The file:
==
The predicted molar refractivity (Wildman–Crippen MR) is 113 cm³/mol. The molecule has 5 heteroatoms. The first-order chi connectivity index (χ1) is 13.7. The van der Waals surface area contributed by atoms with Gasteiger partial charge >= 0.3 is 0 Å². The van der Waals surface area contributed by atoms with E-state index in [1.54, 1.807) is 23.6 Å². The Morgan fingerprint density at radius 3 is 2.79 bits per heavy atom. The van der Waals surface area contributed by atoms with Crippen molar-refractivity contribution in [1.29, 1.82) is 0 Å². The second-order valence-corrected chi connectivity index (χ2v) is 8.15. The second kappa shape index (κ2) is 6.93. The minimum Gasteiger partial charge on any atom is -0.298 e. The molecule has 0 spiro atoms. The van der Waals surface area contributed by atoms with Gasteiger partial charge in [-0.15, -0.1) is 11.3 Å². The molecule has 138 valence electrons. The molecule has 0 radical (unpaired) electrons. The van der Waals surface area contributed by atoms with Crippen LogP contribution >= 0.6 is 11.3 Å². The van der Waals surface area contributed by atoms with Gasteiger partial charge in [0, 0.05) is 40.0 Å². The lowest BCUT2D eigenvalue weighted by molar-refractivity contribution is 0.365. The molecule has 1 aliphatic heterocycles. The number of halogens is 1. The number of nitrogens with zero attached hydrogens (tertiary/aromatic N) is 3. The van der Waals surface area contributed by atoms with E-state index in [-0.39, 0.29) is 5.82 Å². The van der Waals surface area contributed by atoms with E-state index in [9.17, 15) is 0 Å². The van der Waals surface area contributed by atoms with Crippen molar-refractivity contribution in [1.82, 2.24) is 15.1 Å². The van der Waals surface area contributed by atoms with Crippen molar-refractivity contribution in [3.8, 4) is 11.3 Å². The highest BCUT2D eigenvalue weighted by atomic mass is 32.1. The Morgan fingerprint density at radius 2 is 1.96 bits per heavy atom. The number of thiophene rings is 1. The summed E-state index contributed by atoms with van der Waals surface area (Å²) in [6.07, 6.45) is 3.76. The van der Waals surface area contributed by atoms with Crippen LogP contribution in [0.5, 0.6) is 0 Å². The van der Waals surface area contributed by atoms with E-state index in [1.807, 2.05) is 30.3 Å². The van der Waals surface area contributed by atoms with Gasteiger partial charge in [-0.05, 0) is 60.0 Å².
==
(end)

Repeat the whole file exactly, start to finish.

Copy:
The predicted molar refractivity (Wildman–Crippen MR) is 113 cm³/mol. The molecule has 5 heteroatoms. The first-order chi connectivity index (χ1) is 13.7. The van der Waals surface area contributed by atoms with Gasteiger partial charge >= 0.3 is 0 Å². The van der Waals surface area contributed by atoms with E-state index in [1.54, 1.807) is 23.6 Å². The Morgan fingerprint density at radius 3 is 2.79 bits per heavy atom. The van der Waals surface area contributed by atoms with Crippen molar-refractivity contribution in [1.29, 1.82) is 0 Å². The second-order valence-corrected chi connectivity index (χ2v) is 8.15. The second kappa shape index (κ2) is 6.93. The minimum Gasteiger partial charge on any atom is -0.298 e. The molecule has 0 spiro atoms. The van der Waals surface area contributed by atoms with Gasteiger partial charge in [-0.15, -0.1) is 11.3 Å². The molecule has 138 valence electrons. The molecule has 0 radical (unpaired) electrons. The van der Waals surface area contributed by atoms with Crippen LogP contribution >= 0.6 is 11.3 Å². The van der Waals surface area contributed by atoms with Gasteiger partial charge in [0, 0.05) is 40.0 Å². The lowest BCUT2D eigenvalue weighted by molar-refractivity contribution is 0.365. The molecule has 1 aliphatic heterocycles. The number of halogens is 1. The number of nitrogens with zero attached hydrogens (tertiary/aromatic N) is 3. The van der Waals surface area contributed by atoms with E-state index in [-0.39, 0.29) is 5.82 Å². The van der Waals surface area contributed by atoms with E-state index in [9.17, 15) is 0 Å². The van der Waals surface area contributed by atoms with Crippen molar-refractivity contribution in [1.82, 2.24) is 15.1 Å². The van der Waals surface area contributed by atoms with Crippen molar-refractivity contribution in [3.8, 4) is 11.3 Å². The highest BCUT2D eigenvalue weighted by atomic mass is 32.1. The Morgan fingerprint density at radius 2 is 1.96 bits per heavy atom. The number of thiophene rings is 1. The summed E-state index contributed by atoms with van der Waals surface area (Å²) in [6.07, 6.45) is 3.76. The van der Waals surface area contributed by atoms with Crippen LogP contribution in [0.5, 0.6) is 0 Å². The van der Waals surface area contributed by atoms with E-state index in [1.807, 2.05) is 30.3 Å². The van der Waals surface area contributed by atoms with Gasteiger partial charge in [-0.05, 0) is 60.0 Å².